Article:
Official Nominations: Dr. Zhivago. Ship Of Fools. A Thousand Fools. Cat Ballou. The Collector.
This year’s nominees roughly echo the nominees for Best Picture, with Zhivago, Ship Of Fools, and A Thousand Clowns getting double pokes. Robert Bolt’s Zhivago picked up the official win and it is difficult to argue against this considering the scope of Pasternak’s novel and the monumental success of the film. Herb Gardener successfully adapted his own play (A Thousand Clowns) and retains the charm, humour, and tragedy for the big screen. Walter Newman and Frank Pierson bring an interesting, deranged twist on Roy Chanslor’s serious The Ballad Of Cat Ballou, largely turning the film into a completely standalone piece. Mann and Kohn’s adaptation of the dark John Fowles novel, The Collector, almost suffered from a changed ending until Wyler stepped in and insisted on keeper the more authentic, original conclusion, although unfortunately other scenes were cut. Abby Mann’s adaptation of the Porter novel downsizes the scope and loses much of the obvious Nazi themes among others topics, but is a largely faithful retelling of a story of uncertainty, searching, and disappointment.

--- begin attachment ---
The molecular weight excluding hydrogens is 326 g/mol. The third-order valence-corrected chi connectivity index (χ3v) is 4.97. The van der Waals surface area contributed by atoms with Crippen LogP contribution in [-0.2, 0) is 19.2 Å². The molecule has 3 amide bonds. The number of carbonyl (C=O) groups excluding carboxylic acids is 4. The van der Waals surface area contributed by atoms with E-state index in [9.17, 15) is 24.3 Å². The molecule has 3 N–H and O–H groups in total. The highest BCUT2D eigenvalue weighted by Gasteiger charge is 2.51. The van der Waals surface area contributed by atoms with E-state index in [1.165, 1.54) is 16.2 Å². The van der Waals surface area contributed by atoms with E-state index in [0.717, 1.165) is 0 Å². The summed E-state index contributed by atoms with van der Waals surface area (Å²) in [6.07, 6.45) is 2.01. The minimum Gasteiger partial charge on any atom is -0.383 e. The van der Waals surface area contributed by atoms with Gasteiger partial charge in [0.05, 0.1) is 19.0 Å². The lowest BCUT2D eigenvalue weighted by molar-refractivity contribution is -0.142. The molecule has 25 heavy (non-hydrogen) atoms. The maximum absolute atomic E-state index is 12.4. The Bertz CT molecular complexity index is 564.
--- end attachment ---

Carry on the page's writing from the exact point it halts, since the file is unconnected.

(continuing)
My Winner: The Collector.
My Nominations: The Collector. Cat Ballou. The Ipcress File. Thunderball.
I’m adding The Ipcress File and Thunderball to my list. Thunderball may not be a highlight in the Bond series, but have a look at the mess that is Never Say Never Again, and be thankful that McClory, Whittingham, and Fleming wrote a decent screenplay. The Ipcress File is a mostly faithful adaptation of the Deighton novel, though there is more humour on screen than on the page.
My Winner: The Collector
What is your pick as the best Adapted Screenplay of 1965? Let us know in the comments!